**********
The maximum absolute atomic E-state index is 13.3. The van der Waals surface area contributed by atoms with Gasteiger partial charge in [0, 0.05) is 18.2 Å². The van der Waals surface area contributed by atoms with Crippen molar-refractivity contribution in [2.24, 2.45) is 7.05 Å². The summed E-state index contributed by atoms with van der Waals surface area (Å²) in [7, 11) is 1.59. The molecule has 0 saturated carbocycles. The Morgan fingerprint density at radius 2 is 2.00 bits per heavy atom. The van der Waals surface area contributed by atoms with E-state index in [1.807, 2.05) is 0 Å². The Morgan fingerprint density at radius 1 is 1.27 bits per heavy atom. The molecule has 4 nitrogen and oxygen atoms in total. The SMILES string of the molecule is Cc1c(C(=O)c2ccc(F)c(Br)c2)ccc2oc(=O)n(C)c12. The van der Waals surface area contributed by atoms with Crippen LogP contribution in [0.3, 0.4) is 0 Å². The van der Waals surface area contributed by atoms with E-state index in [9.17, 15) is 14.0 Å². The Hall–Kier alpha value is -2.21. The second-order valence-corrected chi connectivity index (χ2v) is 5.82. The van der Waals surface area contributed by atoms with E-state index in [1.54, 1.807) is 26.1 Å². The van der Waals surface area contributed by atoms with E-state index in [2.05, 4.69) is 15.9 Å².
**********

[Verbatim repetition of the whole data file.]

The maximum absolute atomic E-state index is 13.3. The van der Waals surface area contributed by atoms with Gasteiger partial charge in [0, 0.05) is 18.2 Å². The van der Waals surface area contributed by atoms with Crippen molar-refractivity contribution in [2.24, 2.45) is 7.05 Å². The summed E-state index contributed by atoms with van der Waals surface area (Å²) in [7, 11) is 1.59. The molecule has 0 saturated carbocycles. The Morgan fingerprint density at radius 2 is 2.00 bits per heavy atom. The van der Waals surface area contributed by atoms with E-state index in [1.807, 2.05) is 0 Å². The Morgan fingerprint density at radius 1 is 1.27 bits per heavy atom. The molecule has 4 nitrogen and oxygen atoms in total. The SMILES string of the molecule is Cc1c(C(=O)c2ccc(F)c(Br)c2)ccc2oc(=O)n(C)c12. The van der Waals surface area contributed by atoms with Crippen LogP contribution in [0.3, 0.4) is 0 Å². The van der Waals surface area contributed by atoms with E-state index in [9.17, 15) is 14.0 Å². The Hall–Kier alpha value is -2.21. The second-order valence-corrected chi connectivity index (χ2v) is 5.82. The van der Waals surface area contributed by atoms with E-state index in [1.54, 1.807) is 26.1 Å². The van der Waals surface area contributed by atoms with E-state index in [2.05, 4.69) is 15.9 Å².